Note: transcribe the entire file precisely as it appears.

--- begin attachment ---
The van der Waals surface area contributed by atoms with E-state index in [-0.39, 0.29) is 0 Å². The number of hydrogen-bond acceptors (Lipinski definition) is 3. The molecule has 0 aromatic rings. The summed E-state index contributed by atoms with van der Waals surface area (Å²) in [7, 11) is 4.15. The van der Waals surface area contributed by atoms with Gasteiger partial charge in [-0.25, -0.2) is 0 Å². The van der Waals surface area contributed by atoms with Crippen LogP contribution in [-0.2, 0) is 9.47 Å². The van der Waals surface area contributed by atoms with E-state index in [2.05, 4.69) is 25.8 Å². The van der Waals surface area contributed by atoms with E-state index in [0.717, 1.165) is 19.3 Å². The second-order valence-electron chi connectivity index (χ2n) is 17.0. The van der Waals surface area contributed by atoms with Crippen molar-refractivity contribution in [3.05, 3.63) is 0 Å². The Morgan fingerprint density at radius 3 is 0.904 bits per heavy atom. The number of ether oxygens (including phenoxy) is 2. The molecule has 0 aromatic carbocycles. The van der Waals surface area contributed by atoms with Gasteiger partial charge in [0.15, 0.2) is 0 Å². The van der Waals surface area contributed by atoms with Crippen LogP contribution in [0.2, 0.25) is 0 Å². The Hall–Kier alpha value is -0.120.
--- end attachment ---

The van der Waals surface area contributed by atoms with E-state index in [-0.39, 0.29) is 0 Å². The number of hydrogen-bond acceptors (Lipinski definition) is 3. The molecule has 0 aromatic rings. The summed E-state index contributed by atoms with van der Waals surface area (Å²) in [7, 11) is 4.15. The van der Waals surface area contributed by atoms with Gasteiger partial charge in [-0.25, -0.2) is 0 Å². The van der Waals surface area contributed by atoms with Crippen LogP contribution in [-0.2, 0) is 9.47 Å². The van der Waals surface area contributed by atoms with E-state index in [2.05, 4.69) is 25.8 Å². The van der Waals surface area contributed by atoms with E-state index in [0.717, 1.165) is 19.3 Å². The second-order valence-electron chi connectivity index (χ2n) is 17.0. The van der Waals surface area contributed by atoms with Crippen molar-refractivity contribution in [3.05, 3.63) is 0 Å². The Morgan fingerprint density at radius 3 is 0.904 bits per heavy atom. The number of ether oxygens (including phenoxy) is 2. The molecule has 0 aromatic carbocycles. The van der Waals surface area contributed by atoms with Gasteiger partial charge in [0.15, 0.2) is 0 Å². The van der Waals surface area contributed by atoms with Crippen LogP contribution in [0.2, 0.25) is 0 Å². The Hall–Kier alpha value is -0.120.